On the final whistle of Spain's semi-final win over Portugal, Vicente del Bosque, after a quick handshake with the fourth official and opposing coach, headed straight down the tunnel without so much as an on-the-pitch embrace or a fist raised in victory.
He is not unaccustomed to reaching big finals and it was also in keeping with his reserved and dignified manner; but it may also have occurred to him that the hard work was still to be done. Tomorrow he can become the first coach ever to win the European Cup, World Cup and European Championship, but he has the biggest team selection of his life to get through first.
"When the players are good the manager is good," he says, batting away the accolades. That may be true – until you have so many good players it's impossible not to leave a couple of world-class performers on the bench.
Del Bosque had just seen how taking off Barcelona midfielder Xavi Hernandez ahead of extra time had transformed his side for the better. The substitution that dare not speak its name had paid off despite the barrage of criticism that was instantly triggered by hooking probably the greatest Spain international of all time.
"The last decision was a big one," Del Bosque said when asked when he had felt most pressure during the semi-final. "There were still a lot of minutes left and the risk was huge." The reference was to leaving himself with no more possible changes to make and still half an hour to play but he also knows he would have been blamed had Spain lost in extra time without their vice-captain.
With two holding midfielders behind him in Sergi Busquets and Xabi Alonso, Xavi's style has been cramped somewhat. With neither a centre-forward runner nor an orthodox winger to feed through-balls to, his influence has waned. Yet the suggestion that he might start on the bench still verges to many on the blasphemous.
Immediately after the post-match press conference, Del Bosque called his son Alvaro. A Downs syndrome sufferer and unofficial mascot of the players who won the World Cup two years ago, Alvaro will fly into Ukraine with his family for the final. Xavi is his favourite player. Del Bosque will have to answer to his son and then the whole of Catalonia if he leaves him out tomorrow.
Cesc Fabregas is another dilemma. There is a special relationship between the 61-year-old coach and the former Arsenal captain, whose name he still struggles to pronounce. It's a standing joke that when the man from Salamanca refers to his Catalan midfielder it sounds ambiguous. "Sex was good" he seemed to say after the 1-1 Group C draw with Italy in which his 'false nine' got the equaliser.
Cesc, by his own admission, was not so good against Portugal when he replaced Alvaro Negredo, who had been even worse. The striker situation has not been resolved. Fabregas is at least full of confidence, having scored twice in open play and then converting the semi-final-winning spot-kick. Confidence is perhaps what has deserted Fernando Llorente after his two no-shows in the Europa League and Spanish Cup finals – how else to explain him not having played a single minute here so far?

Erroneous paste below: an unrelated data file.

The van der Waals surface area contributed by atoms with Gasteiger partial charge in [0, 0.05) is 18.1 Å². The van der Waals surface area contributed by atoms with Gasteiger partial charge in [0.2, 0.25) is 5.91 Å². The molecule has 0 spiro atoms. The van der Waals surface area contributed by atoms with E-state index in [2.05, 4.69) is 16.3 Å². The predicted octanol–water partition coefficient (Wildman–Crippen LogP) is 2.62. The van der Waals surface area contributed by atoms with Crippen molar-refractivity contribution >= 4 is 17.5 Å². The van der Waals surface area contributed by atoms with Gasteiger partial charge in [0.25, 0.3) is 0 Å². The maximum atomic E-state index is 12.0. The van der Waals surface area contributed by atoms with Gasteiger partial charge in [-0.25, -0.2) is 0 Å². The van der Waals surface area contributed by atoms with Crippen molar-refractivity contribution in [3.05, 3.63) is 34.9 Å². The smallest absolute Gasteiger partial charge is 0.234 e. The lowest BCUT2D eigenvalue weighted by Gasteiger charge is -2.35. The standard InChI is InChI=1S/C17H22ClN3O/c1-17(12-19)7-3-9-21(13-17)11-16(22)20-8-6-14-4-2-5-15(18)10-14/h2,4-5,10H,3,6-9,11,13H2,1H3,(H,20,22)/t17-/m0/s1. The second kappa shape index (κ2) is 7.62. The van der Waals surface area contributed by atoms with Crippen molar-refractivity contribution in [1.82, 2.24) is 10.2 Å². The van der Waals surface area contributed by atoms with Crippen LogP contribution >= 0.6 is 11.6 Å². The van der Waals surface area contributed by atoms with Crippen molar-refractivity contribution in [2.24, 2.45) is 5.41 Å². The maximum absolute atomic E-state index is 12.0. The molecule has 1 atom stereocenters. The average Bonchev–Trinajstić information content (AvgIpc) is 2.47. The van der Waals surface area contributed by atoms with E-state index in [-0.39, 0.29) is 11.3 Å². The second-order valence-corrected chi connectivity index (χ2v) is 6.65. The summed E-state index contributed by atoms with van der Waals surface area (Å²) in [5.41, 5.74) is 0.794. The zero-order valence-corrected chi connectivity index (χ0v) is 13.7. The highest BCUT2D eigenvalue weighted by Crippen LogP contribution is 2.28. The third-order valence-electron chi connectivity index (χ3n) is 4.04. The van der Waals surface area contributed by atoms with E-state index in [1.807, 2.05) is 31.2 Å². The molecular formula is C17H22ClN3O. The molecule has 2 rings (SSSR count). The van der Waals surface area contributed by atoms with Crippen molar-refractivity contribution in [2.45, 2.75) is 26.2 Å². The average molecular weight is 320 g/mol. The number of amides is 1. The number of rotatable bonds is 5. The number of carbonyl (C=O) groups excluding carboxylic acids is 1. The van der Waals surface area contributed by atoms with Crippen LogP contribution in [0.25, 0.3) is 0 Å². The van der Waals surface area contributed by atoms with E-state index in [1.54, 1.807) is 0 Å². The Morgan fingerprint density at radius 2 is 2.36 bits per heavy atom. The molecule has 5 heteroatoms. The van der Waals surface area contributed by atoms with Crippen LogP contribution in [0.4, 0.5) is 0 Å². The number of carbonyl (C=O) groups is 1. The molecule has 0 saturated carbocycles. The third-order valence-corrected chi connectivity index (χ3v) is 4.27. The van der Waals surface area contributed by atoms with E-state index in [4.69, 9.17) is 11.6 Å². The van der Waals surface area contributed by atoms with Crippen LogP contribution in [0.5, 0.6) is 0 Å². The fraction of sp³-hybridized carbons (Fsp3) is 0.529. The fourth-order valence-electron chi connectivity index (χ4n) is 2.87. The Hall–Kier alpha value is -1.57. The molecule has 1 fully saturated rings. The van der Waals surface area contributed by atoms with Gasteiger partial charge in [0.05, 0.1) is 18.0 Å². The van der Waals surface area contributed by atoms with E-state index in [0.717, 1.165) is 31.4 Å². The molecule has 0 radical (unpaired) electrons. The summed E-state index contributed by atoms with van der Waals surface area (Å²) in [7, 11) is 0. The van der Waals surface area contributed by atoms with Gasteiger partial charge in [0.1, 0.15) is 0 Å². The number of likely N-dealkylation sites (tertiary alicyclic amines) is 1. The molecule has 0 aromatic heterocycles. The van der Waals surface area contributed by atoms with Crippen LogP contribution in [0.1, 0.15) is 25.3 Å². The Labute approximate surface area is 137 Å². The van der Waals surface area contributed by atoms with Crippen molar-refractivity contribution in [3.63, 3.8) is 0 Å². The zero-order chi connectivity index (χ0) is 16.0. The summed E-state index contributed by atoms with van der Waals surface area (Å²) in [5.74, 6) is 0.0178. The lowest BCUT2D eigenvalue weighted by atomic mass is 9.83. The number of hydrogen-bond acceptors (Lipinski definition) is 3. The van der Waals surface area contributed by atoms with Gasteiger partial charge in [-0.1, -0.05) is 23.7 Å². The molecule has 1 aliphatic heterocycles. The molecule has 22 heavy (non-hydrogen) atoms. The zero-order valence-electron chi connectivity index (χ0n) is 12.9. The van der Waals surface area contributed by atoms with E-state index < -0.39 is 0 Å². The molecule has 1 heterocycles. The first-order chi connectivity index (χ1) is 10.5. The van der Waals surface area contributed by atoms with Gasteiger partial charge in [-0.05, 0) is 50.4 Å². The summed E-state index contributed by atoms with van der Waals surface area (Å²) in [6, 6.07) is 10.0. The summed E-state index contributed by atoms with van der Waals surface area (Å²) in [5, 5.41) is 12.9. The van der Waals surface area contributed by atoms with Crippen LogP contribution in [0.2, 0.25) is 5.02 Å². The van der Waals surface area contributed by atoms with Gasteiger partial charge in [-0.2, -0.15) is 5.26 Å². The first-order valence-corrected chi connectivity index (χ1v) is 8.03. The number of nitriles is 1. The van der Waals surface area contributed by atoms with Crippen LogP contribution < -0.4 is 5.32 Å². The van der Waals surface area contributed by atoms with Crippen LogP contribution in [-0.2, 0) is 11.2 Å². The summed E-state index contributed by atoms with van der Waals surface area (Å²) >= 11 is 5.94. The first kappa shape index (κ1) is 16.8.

Another who, like Fabregas, should be full of confidence is Fernando Torres. He has played and scored in three European Championship finals, at under-16, under-19 and senior level. His goal against Germany in 2008 was Spain's first step on the road to this unprecedented treble and after his second-half introduction against Italy he started the game against Ireland.
If the last game of this tournament is to be like the first – and such has been Italy's positive approach throughout that there is no reason to believe it won't be – then Spain with Torres leading their attack would surely pose more of a threat. And if inspirational substitute appearances are likely to force Del Bosque's first-team hand, Pedro Rodriguez could also get a start. His record in finals is also excellent, having scored in European Cup, Spanish and European Super Cup and World Club Cup finals for Barcelona.
If current form and records in finals are to guide Del Bosque, Pedro, Fabregas and Andres Iniesta should start behind Torres. If the coach looks more to pedigree and loyalty then Xavi and David Silva – so impressive in the group games – are undroppable and Pedro will have to accompany either Torres or Fabregas on the bench.
What is certain is that the back six of his team will remain unchanged. No team has ever reached the final of the tournament in its current format having conceded only one goal. "There are two sides to football – the defensive and offensive – and we are getting it completely right in the first of those two areas," says Del Bosque, who knows his back four minus Carles Puyol has surpassed expectations.
It was in Kiev in January 1999 that Del Bosque began his four years as Real Madrid coach in a 2-1 win over Dynamo Kiev in the Champions League. He won two European Cups and then the World Cup via the sack from Madrid. Tomorrow he can make further mockery of his treatment at the Bernabeu and pass the great German coach Helmut Schö*, the only manager so far to have won the European Championship and World Cup.
The much-loved boss of the defeated German side of the 1966 Wembley final had a not dissimilar manner with his players to Del Bosque. "In modern football this type of coach, so fatherly with his players, is impossible," said Franz Beckenbauer when Schö* died in 1996. Del Bosque's exchange with Fabregas as Spain prepared for penalties against Portugal was almost paternal, with the former holding up two fingers to indicate to the latter that he should take the second spot-kick; Fabregas then holding up five fingers and Del Bosque – after listening to some brief impassioned reasoning from the player – shrugging his shoulders to indicate, 'OK kid, you know best'.
Tomorrow the decision will be Del Bosque's. And some of his favourite sons will end up feeling left out.